The lived experience of schizophrenia and bipolar disorder (formerly manic depression) sits alongside clinical expertise in a mental health programme launched last month. The Eolas programme offers two eight- week peer- and clinician-led mental health programmes focused on information about mental health difficulties, learning how the mental health services work and coping strategies to enable recovery.
The programme developers say it is the first mental health programme that puts people with mental health difficulties as equal partners with clinicians in the design, delivery and evaluation of an information and support programme.
Agnes Higgins, professor of mental health at the school of nursing and midwifery at Trinity College Dublin says the programme has filled a gap in the services as other programmes were either peer-led support groups or clinician-led programmes. “People were not getting enough information about diagnosis, medication, warning signs and coping strategies for physical and mental health,” she says. The programme also gives sufferers and family members a chance to talk honestly in a confidential setting without fear of stigma in the presence of peers and clinicians. “Eolas allows people to have conversations they can’t have at home or anywhere else. It’s a forum for sharing and getting information,” she says.
A video on the programme website, eolas.ie, testifies to the impact of the programme on those with mental health problems, their family members and clinicians. One mother says: “You try to fix the individual and make it go away but that breaks everyone’s heart. You learn to live with the mental illness that is part of the person who you love. I needed to separate my health from my son’s health and if he was having a bad day it didn’t mean I had to have a bad day too.”
Other family members have said that the programme decreased their sense of isolation, shame and loneliness, allowing them to develop friendships and supports after the programme ended.
A mental health nurse using the programme says. “By sitting in the group, I learned the importance of listening to people about their day-to-day challenges and how they coped with them.”
Finn van Gelderen has been using the mental health services for 20 years. He partook in the Eolas programme and also trained to become a cofacilitator to deliver the programme to people recently diagnosed with schizophrenia or bipolar disorder.
“There has been nothing like this before. The mental health services are a lot more open and patient-focused now compared with when I was first hospitalised with a psychotic episode more than 20 years ago.”
Van Gelderen is keen to point out that terms such as mental health difficulties or problems are preferable to mental illness, as stigma still exists around the term mental illness.
“My mental health difficulties are part of who I am, not what I am. Some parts of the media tend to use the term psychosis [a severe mental disorder in which thoughts and emotions are so impaired that contact with external reality is lost] and psychopath [a person suffering from chronic mental disorder with abnormal or violent social behaviour] interchangeably, which isn’t helpful to people with schizophrenia.” Organisations such as Shine have long campaigned to dissolve the public perception that violence is always concurrent with mental health problems (see recover.ie).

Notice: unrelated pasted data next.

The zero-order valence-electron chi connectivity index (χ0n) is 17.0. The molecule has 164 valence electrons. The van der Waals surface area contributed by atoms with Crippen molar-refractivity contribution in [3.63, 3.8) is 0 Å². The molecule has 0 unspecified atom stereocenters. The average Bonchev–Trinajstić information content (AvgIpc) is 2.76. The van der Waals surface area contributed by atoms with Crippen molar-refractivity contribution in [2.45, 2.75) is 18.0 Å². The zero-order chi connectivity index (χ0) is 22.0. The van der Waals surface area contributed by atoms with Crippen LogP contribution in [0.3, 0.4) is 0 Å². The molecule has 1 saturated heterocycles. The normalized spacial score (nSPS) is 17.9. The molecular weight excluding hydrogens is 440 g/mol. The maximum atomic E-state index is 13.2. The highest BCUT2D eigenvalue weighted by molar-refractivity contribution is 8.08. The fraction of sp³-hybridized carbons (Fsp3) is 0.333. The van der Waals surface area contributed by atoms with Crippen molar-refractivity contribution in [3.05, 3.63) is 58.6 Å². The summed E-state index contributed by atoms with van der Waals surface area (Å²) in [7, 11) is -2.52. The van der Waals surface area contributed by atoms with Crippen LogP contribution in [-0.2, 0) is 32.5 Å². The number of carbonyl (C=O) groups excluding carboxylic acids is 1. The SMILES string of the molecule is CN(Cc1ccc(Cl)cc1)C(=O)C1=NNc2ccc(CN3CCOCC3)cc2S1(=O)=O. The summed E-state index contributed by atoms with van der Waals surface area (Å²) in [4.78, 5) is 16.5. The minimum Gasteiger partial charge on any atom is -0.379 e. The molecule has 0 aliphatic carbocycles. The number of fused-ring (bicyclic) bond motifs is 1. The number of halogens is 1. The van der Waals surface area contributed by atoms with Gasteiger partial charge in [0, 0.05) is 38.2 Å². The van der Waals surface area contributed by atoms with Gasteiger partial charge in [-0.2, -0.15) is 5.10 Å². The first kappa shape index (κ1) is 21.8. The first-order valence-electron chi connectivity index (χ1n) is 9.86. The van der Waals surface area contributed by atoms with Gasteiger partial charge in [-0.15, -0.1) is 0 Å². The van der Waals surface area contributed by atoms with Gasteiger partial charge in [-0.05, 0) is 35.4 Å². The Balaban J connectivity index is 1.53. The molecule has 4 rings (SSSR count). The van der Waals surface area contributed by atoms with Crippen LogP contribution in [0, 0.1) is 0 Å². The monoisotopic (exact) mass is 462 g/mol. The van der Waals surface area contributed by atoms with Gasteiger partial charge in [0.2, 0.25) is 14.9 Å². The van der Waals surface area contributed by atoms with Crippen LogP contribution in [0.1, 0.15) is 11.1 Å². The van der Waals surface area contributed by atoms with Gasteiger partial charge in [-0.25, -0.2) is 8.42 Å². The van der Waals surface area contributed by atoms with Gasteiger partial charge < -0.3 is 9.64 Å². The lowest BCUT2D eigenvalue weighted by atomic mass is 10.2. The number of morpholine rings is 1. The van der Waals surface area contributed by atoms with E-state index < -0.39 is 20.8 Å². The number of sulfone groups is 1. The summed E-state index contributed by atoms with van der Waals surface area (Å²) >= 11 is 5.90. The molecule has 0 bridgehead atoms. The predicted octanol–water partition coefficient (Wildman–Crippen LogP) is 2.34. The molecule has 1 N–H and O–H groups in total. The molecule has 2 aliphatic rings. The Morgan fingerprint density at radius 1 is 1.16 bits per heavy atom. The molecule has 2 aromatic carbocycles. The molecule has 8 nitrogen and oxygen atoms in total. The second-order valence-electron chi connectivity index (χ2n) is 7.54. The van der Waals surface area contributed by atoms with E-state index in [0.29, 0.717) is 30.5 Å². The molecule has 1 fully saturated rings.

Initiated in Co Kildare and west Co Wicklow, the Eolas programme is now being offered in mental health services in the midlands and south Leinster with the hope that it will be developed throughout the country. Dr Pat Gibbons, the consultant psychiatrist in Kildare/West Wicklow Mental Health Services, says: “Many people attending the services for a considerable time regret Eolas was not available at the beginning of their journey to give them a road map of the services and their own mental health difficulties.
“Our next challenge is to roll it out countrywide and see it embedded in the mental health services as part of the standard package of care within a year following diagnosis of schizophrenia or bipolar disorder.”
The programme, initially funded by Genio, is now funded by the Health Service Executive.
Gibbons adds that the programme incorporates the psychiatric model with the recovery model. “It changes the nature of the relationship between the clinical team, service user and family members so that everyone can ask questions and negotiate and participate in the decision-making.”
The Eolas programme is finally an example of what the 2006 Vision for Change mental health policy document deemed necessary for the move from an institutional model of care to a community-based mental health service. This document stresses the importance of a recovery model which had people with mental health problems at the heart of the services.
Launching the programme at Trinity College school of nursing, Kathleen Lynch, Minster of State with responsibility for mental health, said: “We spent enormous amounts of money on a psychiatric service. Now we hope to deliver a mental health, wellness and fitness service and we are making significant progress.
“We have come a long way and we have a long way to go. When the population decides its time to change, it’s unstoppable. Don’t let the condition define the person. It’s about the journey to recovery.”